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Interfaith

When Passover & Easter Meet: No Bread, No Meat

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I’m hosting the first night of Passover this year. I always wanted to and now it’s finally happening. A little too excited, I sat down to plan the menu and list of people coming. Perfection. That was until I called to invite my aunt, uncle, and cousins. I forgot that it is also Good Friday that same night.

I guess after being married to my husband for almost five years, Jewish holidays are engrained in my brain. Not growing up Jewish myself, you would think I would remember when Good Friday is and remember that my Christian relatives cannot eat meat that day.

So here I am. Hosting the Passover I always wanted to host. Except I can’t serve bread products, and I can’t serve meat.

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Initially I panicked and thought about canceling. Images of my mother-in-law’s seder table flashed through my mind. The table had meat on it, with a side of mustard, topped with some more meat, and some extra meat on the side. And while I’m sure there are vegetarian Passover seders out there, but my in-laws are not having them.

I can usually juggle my interfaith family well, but the Easter/Passover overlap is downright brutal. Especially when you take into account the dietary restrictions. Highlighting our differences rather than our similarities, these two holidays have required some creative planning over the years.

My husband and I decided long before we got married that we would both keep Passover. And our son will eventually keep Passover when he is older. We also decided that on Easter, I would be able to opt out of the Passover dietary restrictions and partake in the Easter meal with my relatives. We always celebrate Easter with my Italian relatives and obviously, their very good Italian food. And each year I bring Passover-friendly food for my husband, so that he can celebrate with us but also keep Passover. It helps that my aunt always gives my husband leftovers to indulge in after Passover has ended.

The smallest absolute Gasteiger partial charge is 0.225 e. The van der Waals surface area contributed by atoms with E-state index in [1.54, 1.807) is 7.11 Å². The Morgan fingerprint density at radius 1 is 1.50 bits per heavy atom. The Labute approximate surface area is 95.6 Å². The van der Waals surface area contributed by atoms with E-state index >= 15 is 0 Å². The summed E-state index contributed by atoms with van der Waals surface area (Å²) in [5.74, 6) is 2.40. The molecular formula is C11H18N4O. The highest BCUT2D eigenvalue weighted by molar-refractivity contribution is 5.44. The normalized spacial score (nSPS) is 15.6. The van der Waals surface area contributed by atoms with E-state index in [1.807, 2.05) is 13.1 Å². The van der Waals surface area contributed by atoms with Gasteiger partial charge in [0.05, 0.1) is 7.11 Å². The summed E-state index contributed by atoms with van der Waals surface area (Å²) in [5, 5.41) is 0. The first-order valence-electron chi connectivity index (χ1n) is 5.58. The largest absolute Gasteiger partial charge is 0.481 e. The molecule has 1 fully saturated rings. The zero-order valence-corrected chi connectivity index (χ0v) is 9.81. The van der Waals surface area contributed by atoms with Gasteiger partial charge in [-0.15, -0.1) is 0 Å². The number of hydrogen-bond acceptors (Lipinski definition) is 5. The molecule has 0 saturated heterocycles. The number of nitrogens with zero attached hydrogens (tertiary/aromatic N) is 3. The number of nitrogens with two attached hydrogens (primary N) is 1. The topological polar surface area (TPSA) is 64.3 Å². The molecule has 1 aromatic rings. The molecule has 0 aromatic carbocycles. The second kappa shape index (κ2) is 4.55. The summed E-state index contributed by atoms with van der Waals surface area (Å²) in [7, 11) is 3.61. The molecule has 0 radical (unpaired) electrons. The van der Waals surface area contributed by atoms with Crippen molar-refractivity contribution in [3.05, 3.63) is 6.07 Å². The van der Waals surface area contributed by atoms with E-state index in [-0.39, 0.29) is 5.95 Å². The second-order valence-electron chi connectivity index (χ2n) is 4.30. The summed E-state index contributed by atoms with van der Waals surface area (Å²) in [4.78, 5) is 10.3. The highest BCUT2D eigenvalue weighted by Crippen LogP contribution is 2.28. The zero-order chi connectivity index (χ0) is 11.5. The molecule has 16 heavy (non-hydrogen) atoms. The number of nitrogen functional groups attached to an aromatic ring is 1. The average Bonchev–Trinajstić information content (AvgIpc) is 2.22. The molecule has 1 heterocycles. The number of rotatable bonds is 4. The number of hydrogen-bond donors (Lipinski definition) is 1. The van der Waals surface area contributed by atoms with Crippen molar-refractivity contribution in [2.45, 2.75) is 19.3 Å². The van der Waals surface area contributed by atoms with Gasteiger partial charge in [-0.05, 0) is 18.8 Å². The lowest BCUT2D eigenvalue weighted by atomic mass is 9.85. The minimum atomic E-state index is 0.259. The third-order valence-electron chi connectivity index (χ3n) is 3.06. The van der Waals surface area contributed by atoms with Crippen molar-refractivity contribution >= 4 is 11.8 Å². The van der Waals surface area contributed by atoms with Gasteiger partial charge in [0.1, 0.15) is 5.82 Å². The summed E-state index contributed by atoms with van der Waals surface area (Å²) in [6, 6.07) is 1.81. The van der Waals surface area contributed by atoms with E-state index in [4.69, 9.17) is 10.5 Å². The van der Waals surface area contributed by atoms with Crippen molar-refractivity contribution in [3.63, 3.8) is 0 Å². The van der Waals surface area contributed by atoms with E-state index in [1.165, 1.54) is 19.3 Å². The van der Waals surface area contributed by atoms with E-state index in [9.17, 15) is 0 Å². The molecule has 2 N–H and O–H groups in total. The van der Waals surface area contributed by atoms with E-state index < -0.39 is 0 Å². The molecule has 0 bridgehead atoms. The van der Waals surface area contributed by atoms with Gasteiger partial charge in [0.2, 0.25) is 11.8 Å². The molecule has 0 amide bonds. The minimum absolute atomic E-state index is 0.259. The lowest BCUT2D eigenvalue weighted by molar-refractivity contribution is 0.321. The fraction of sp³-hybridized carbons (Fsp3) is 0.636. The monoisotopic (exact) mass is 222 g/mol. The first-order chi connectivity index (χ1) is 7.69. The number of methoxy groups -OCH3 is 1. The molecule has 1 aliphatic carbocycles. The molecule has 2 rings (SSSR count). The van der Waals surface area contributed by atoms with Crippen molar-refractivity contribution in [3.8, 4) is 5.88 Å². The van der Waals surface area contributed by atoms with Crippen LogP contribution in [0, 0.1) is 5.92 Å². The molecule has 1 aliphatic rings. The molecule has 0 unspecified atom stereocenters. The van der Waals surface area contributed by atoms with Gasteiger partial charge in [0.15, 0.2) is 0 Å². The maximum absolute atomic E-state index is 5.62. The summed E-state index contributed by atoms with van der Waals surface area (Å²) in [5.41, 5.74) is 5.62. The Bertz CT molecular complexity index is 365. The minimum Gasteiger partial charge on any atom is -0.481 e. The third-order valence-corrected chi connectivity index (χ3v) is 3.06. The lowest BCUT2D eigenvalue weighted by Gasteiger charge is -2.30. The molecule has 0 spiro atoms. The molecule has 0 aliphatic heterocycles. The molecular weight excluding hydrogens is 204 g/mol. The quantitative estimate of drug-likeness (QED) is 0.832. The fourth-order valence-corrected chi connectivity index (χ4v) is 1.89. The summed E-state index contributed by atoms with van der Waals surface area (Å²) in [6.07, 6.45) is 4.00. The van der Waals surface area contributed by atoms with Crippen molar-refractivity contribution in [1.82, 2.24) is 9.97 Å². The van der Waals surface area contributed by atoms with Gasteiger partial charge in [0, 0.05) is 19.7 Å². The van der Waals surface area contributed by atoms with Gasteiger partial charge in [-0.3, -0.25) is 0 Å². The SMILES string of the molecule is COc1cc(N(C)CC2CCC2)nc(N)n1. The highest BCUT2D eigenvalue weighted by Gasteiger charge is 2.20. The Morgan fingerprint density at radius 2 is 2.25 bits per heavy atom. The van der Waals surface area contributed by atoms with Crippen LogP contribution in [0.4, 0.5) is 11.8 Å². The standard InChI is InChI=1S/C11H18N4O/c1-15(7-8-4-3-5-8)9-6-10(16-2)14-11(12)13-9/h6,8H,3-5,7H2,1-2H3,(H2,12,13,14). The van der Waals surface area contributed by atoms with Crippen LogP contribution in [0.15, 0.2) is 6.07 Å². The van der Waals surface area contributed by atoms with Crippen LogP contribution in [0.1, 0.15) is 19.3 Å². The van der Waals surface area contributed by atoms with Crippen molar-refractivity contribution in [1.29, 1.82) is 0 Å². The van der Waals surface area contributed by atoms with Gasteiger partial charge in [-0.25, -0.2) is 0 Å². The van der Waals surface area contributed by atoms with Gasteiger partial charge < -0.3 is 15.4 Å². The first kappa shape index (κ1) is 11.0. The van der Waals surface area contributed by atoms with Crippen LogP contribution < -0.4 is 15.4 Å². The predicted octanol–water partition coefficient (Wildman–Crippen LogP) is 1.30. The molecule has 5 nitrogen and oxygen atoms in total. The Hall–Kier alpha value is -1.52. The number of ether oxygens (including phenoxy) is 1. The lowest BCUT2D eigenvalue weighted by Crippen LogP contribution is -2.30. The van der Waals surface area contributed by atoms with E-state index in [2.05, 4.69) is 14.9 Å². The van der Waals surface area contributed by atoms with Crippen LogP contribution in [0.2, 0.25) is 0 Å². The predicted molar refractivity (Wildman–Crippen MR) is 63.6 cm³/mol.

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This arrangement might seem bizarre to some, but year after year it has worked well for us. And personally, I think it highlights the respect my husband and I have for each other, our marriage, and our different family traditions. That is until this year, when I would be hosting the first seder and we would be going to my in-laws for the second seder. That’s the thing about being an interfaith family–it keeps you on your toes, keeps you communicating, and keeps you creative.

My husband and I talked it over, and after seeing some recipes for matzah lasagna and vegetable dishes, my feelings of fear changed to a feeling of “challenge accepted.”

So, I will be hosting my first Passover as an interfaith meal. No meat, no bread, no problem. Maybe I will claim this first night of Passover and host it every year as a meat- and bread-free meal. I’m looking forward to having both our families at the same table with less cholesterol and carbs. And if all else fails, at least I know dessert will be good!

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